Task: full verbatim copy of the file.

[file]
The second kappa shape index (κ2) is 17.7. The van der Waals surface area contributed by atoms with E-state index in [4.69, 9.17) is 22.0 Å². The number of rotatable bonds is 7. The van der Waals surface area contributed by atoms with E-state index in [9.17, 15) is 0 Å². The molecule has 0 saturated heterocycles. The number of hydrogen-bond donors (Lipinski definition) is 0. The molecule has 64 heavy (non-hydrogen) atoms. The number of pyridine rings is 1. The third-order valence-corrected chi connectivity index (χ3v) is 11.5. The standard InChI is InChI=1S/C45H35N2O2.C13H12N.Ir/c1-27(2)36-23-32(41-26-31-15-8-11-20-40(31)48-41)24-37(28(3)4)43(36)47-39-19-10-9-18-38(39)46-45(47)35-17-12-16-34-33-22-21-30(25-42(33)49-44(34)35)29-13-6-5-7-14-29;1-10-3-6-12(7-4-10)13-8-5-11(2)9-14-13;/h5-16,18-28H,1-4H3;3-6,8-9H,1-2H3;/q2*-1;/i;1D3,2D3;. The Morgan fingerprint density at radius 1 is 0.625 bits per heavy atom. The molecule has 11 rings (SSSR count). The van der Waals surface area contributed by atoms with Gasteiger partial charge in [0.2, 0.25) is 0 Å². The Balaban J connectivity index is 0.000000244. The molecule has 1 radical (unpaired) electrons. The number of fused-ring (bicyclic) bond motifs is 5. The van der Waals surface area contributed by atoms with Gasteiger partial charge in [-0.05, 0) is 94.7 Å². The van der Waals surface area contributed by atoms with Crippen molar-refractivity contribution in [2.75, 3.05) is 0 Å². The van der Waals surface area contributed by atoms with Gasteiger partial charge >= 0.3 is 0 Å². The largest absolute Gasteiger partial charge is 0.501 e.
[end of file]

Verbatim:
The second kappa shape index (κ2) is 17.7. The van der Waals surface area contributed by atoms with E-state index in [4.69, 9.17) is 22.0 Å². The number of rotatable bonds is 7. The van der Waals surface area contributed by atoms with E-state index in [9.17, 15) is 0 Å². The molecule has 0 saturated heterocycles. The number of hydrogen-bond donors (Lipinski definition) is 0. The molecule has 64 heavy (non-hydrogen) atoms. The number of pyridine rings is 1. The third-order valence-corrected chi connectivity index (χ3v) is 11.5. The standard InChI is InChI=1S/C45H35N2O2.C13H12N.Ir/c1-27(2)36-23-32(41-26-31-15-8-11-20-40(31)48-41)24-37(28(3)4)43(36)47-39-19-10-9-18-38(39)46-45(47)35-17-12-16-34-33-22-21-30(25-42(33)49-44(34)35)29-13-6-5-7-14-29;1-10-3-6-12(7-4-10)13-8-5-11(2)9-14-13;/h5-16,18-28H,1-4H3;3-6,8-9H,1-2H3;/q2*-1;/i;1D3,2D3;. The Morgan fingerprint density at radius 1 is 0.625 bits per heavy atom. The molecule has 11 rings (SSSR count). The van der Waals surface area contributed by atoms with Gasteiger partial charge in [0.2, 0.25) is 0 Å². The Balaban J connectivity index is 0.000000244. The molecule has 1 radical (unpaired) electrons. The number of fused-ring (bicyclic) bond motifs is 5. The van der Waals surface area contributed by atoms with Gasteiger partial charge in [-0.05, 0) is 94.7 Å². The van der Waals surface area contributed by atoms with Crippen molar-refractivity contribution in [2.75, 3.05) is 0 Å². The van der Waals surface area contributed by atoms with Gasteiger partial charge >= 0.3 is 0 Å². The largest absolute Gasteiger partial charge is 0.501 e.